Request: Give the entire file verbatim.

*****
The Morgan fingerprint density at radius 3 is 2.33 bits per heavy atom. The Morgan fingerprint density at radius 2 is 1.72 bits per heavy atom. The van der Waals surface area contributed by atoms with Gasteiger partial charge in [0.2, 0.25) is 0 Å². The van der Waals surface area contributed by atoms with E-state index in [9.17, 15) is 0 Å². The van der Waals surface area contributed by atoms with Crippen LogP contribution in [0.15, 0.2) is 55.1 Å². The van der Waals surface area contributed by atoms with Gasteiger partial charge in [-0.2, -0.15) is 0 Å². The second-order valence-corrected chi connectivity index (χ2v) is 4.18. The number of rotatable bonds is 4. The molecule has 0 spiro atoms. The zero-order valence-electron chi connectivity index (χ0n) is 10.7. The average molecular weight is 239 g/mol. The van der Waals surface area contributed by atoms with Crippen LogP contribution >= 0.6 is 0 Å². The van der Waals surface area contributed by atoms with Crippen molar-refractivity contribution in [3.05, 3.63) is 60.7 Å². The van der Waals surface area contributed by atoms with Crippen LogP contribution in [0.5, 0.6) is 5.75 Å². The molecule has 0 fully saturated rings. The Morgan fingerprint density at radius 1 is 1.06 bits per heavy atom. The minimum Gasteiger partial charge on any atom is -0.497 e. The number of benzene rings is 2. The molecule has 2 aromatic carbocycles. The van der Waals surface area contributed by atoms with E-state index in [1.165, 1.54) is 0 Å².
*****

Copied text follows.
The Morgan fingerprint density at radius 3 is 2.33 bits per heavy atom. The Morgan fingerprint density at radius 2 is 1.72 bits per heavy atom. The van der Waals surface area contributed by atoms with Gasteiger partial charge in [0.2, 0.25) is 0 Å². The van der Waals surface area contributed by atoms with E-state index in [9.17, 15) is 0 Å². The van der Waals surface area contributed by atoms with Crippen LogP contribution in [0.15, 0.2) is 55.1 Å². The van der Waals surface area contributed by atoms with Gasteiger partial charge in [-0.2, -0.15) is 0 Å². The second-order valence-corrected chi connectivity index (χ2v) is 4.18. The number of rotatable bonds is 4. The molecule has 0 spiro atoms. The zero-order valence-electron chi connectivity index (χ0n) is 10.7. The average molecular weight is 239 g/mol. The van der Waals surface area contributed by atoms with Crippen LogP contribution >= 0.6 is 0 Å². The van der Waals surface area contributed by atoms with Crippen molar-refractivity contribution in [3.05, 3.63) is 60.7 Å². The van der Waals surface area contributed by atoms with Crippen LogP contribution in [0.5, 0.6) is 5.75 Å². The molecule has 0 fully saturated rings. The Morgan fingerprint density at radius 1 is 1.06 bits per heavy atom. The minimum Gasteiger partial charge on any atom is -0.497 e. The number of benzene rings is 2. The molecule has 2 aromatic carbocycles. The van der Waals surface area contributed by atoms with E-state index in [1.165, 1.54) is 0 Å².